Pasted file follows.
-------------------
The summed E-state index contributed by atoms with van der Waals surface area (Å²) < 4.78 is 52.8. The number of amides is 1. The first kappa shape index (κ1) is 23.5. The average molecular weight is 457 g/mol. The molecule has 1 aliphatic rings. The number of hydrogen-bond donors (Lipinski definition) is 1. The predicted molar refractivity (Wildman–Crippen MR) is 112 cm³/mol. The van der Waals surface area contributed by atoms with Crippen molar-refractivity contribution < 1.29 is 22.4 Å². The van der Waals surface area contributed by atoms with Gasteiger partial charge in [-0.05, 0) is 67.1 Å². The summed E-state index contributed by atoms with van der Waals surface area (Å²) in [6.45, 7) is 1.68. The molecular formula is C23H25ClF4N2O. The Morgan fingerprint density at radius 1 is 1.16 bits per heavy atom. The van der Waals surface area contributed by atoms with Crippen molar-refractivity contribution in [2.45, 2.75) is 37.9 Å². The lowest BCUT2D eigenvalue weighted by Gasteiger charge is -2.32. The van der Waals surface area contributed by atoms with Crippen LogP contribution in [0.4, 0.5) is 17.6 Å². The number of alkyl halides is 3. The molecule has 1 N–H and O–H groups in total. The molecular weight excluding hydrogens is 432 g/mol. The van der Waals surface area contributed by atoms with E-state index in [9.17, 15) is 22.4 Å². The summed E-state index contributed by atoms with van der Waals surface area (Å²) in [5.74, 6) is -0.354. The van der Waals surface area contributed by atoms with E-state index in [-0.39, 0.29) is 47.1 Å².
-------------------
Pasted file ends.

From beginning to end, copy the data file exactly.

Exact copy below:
The summed E-state index contributed by atoms with van der Waals surface area (Å²) < 4.78 is 52.8. The number of amides is 1. The first kappa shape index (κ1) is 23.5. The average molecular weight is 457 g/mol. The molecule has 1 aliphatic rings. The number of hydrogen-bond donors (Lipinski definition) is 1. The predicted molar refractivity (Wildman–Crippen MR) is 112 cm³/mol. The van der Waals surface area contributed by atoms with Crippen molar-refractivity contribution < 1.29 is 22.4 Å². The van der Waals surface area contributed by atoms with Gasteiger partial charge in [-0.05, 0) is 67.1 Å². The summed E-state index contributed by atoms with van der Waals surface area (Å²) in [6.45, 7) is 1.68. The molecular formula is C23H25ClF4N2O. The Morgan fingerprint density at radius 1 is 1.16 bits per heavy atom. The van der Waals surface area contributed by atoms with Crippen molar-refractivity contribution in [2.45, 2.75) is 37.9 Å². The lowest BCUT2D eigenvalue weighted by Gasteiger charge is -2.32. The van der Waals surface area contributed by atoms with Crippen LogP contribution in [0.4, 0.5) is 17.6 Å². The number of alkyl halides is 3. The molecule has 1 N–H and O–H groups in total. The molecular weight excluding hydrogens is 432 g/mol. The van der Waals surface area contributed by atoms with E-state index in [9.17, 15) is 22.4 Å². The summed E-state index contributed by atoms with van der Waals surface area (Å²) in [5.74, 6) is -0.354. The van der Waals surface area contributed by atoms with E-state index in [-0.39, 0.29) is 47.1 Å².